Mr. Hull does not dwell long on Goossens's early compositions. He even calls the "Four Conceits" that Mr. Henderson describes "little more than jokes." We find that a note "half humorous, half savage is heard in his setting of H. R. Barber's The Curse,' a character sketch of Spanish vagabondage." In "The Eternal Rhythm" he has "acquired a new language and a deeper feeling." We read:
"The work is based on one of the prose 'dance dramas'
of Terence Gray, a young poet whose work
lies chiefly in the direction of mime-
drama. The poem treats of the. elemental
rhythm of all visible and invisible natural
forces and the responsive emotional vibra-
tions which it awakes in the soul of the unfettered and fully developed human being.
A long introductory movement, suggestive
of the intense stillness of mountains, lakes
and forests, contains the principal theme,
Nature's Call The 'Eternal Melody,'
heard at first quietly, gradually increases in
volume and intensity until, heralded by a
dominating trombone theme, it reaches the
climax in the Colossal Rhythm of the
Suns.' The music then subsides, and the
human response begins, with dance-subjects
in 7-4 and 5-4 times. This also achieves a
tremendous climax, and an epilog closes
the work in the opening mood of tranquil
yet everlasting movement. It is in this
piece that Goossens has come nearest to
the human note which is such an important
element in all truly great art. Bach, Beethoven, Strauss, Scriabin, Stravinsky, all have
it, and it will undoubtedly loom more and
more in the future pieces of Goossens. A
fairly safe augury for this increasing humanism may be founded on the evidences of his
recent lectures for the British Music Society,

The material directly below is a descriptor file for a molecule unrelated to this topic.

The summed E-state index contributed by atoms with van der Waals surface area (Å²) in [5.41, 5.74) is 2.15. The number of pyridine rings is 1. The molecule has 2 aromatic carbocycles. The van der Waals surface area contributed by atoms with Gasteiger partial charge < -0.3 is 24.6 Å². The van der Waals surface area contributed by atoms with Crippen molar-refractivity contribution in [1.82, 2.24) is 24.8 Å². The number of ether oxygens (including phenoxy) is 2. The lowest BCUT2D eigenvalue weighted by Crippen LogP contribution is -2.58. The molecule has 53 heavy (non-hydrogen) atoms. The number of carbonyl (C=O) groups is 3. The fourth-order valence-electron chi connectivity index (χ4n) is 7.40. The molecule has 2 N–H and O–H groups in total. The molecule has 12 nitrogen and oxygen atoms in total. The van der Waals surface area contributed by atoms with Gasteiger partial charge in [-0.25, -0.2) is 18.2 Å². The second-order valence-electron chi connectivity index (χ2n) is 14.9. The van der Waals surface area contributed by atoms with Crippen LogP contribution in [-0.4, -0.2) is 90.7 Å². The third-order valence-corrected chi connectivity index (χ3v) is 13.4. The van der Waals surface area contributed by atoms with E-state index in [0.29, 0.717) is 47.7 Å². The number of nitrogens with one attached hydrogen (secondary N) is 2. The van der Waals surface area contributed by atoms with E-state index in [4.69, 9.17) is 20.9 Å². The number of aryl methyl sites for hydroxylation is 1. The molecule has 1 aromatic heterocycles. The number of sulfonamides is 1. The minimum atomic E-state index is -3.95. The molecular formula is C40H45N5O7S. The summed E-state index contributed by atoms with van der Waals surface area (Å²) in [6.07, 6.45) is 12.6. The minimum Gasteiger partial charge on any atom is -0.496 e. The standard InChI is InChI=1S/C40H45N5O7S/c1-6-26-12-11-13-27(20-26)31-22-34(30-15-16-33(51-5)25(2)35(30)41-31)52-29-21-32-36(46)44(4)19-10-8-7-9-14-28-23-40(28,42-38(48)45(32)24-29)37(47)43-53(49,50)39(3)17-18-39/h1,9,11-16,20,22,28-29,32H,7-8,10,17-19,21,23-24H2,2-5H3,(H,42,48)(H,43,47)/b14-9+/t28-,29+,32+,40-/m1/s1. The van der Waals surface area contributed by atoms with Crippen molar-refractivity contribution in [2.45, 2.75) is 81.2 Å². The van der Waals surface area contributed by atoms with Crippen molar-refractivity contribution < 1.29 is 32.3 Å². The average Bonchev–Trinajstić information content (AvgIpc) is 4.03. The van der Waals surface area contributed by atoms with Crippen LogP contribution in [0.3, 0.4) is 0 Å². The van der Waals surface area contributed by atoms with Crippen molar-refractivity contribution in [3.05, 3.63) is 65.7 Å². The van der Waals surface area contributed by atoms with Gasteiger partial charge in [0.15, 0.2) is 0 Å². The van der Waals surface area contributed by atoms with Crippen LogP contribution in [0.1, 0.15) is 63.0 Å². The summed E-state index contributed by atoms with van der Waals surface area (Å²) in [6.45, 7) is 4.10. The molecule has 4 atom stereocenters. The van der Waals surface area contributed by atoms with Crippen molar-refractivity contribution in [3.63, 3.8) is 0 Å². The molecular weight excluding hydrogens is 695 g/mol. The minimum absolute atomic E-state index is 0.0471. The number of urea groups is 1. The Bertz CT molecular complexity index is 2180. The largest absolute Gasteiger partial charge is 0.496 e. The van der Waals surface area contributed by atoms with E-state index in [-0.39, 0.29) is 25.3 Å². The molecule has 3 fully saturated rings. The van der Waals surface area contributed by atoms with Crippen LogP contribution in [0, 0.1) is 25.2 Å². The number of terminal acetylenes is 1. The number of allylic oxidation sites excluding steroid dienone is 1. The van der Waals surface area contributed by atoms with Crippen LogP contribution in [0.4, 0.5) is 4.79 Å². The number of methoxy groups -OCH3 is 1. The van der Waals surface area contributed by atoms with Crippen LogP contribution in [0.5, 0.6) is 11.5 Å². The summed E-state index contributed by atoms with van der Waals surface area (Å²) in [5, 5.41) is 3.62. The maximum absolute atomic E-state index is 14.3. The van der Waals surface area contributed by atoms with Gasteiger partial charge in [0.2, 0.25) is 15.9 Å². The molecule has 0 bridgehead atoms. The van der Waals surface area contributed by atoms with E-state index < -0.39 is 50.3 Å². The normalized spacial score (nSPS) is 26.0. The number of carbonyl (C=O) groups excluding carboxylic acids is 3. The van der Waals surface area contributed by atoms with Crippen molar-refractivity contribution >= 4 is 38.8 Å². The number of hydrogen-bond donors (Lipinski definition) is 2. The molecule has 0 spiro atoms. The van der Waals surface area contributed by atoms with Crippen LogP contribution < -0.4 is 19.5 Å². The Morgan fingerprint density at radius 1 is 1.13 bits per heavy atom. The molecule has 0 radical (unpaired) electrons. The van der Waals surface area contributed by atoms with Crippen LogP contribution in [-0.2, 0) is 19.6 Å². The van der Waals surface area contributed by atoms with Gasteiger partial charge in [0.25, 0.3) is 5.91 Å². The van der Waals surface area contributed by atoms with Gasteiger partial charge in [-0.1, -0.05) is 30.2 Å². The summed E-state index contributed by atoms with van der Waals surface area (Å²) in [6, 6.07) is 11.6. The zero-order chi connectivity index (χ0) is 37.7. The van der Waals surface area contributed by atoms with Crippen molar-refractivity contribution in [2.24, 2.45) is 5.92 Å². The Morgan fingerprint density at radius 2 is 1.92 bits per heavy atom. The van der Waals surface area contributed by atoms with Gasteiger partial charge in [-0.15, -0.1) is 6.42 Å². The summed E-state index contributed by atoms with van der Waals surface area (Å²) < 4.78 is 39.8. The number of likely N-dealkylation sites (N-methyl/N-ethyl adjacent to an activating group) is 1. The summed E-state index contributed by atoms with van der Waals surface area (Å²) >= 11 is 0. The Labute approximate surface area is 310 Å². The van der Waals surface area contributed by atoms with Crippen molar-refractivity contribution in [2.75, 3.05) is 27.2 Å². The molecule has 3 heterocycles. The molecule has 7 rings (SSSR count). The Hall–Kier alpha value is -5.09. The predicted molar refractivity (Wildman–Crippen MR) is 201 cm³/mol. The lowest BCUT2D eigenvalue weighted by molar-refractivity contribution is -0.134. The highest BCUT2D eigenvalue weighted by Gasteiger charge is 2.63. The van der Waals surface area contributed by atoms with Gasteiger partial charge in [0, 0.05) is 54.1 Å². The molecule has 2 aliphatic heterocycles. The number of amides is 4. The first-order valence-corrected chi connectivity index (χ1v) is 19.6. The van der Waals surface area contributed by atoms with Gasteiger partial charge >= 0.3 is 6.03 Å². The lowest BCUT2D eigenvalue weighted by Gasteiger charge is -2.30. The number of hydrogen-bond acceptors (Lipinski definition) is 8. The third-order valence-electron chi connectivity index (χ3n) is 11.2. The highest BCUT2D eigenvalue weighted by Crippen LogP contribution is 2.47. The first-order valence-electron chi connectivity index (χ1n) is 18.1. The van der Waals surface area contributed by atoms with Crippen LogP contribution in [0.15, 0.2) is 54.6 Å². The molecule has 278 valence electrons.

in which ho has shown himself singularly
facile in placing himself en rapport with all kinds of audiences.
His little brochure on 'Modern Tendencies in Music,' published
by the Arts League of Service is quite one of the best descriptions of the aims of the various modern movements in music.
"The 'Hommage a Debussy' for piano, written in 1920 and just published, is a short threnody in the style of Stravinsky's 'Symphonies (chords) for Wind Instruments.' The Goossens setting is less poignant, and quite acceptable, being cast in the mold of Scriabin's last Preludes; whereas the Stravinsky piece is an outrage on the lamented composer whom it impudently claims to commemorate.
"Despite all these brilliant and interesting works, I am convinced that Goossens's best work has still to come. He has youth and physique on his side. He has passed through one stage after another so properly, even primly, thoroughly acquiring everything new (even if it doesn't matter much, like the Straussian chords in the Cello Rhapsody') that he has by now mastered all there is to master in technique—pointillist orchestration, Villemin's planes, Strauss's unrelated chords, Schonberg's expressional polyphony, and so on. There is nothing more for him to do now but speak strongly out of himself."
By way of summary we read:
"The earliest, and I believe the best, way of getting to know
Goossens's music lies through the piano pieces, and his four contributions to this medium roughly correspond to the chief phases
of his musical evolution—Concert Study (1915), the brilliant
legerdemain stage; Kaleidoscope (1917-18), the French phase;
Nature Poems' (1919), the Stravinskian phase; and 'Hommage
a Debussy' (1920), a post-impressionist admiration of the great
leader of French musical impressionism. . . .
"A love of other arts besides his own special one has kept him keenly alive to modem movements, and a genial and generous nature has enabled him to make the best of his operatic and orchestral experience in this much-underrated land of ours, where others would have succumbed."
Source: Literary Digest - Feb 18, 1922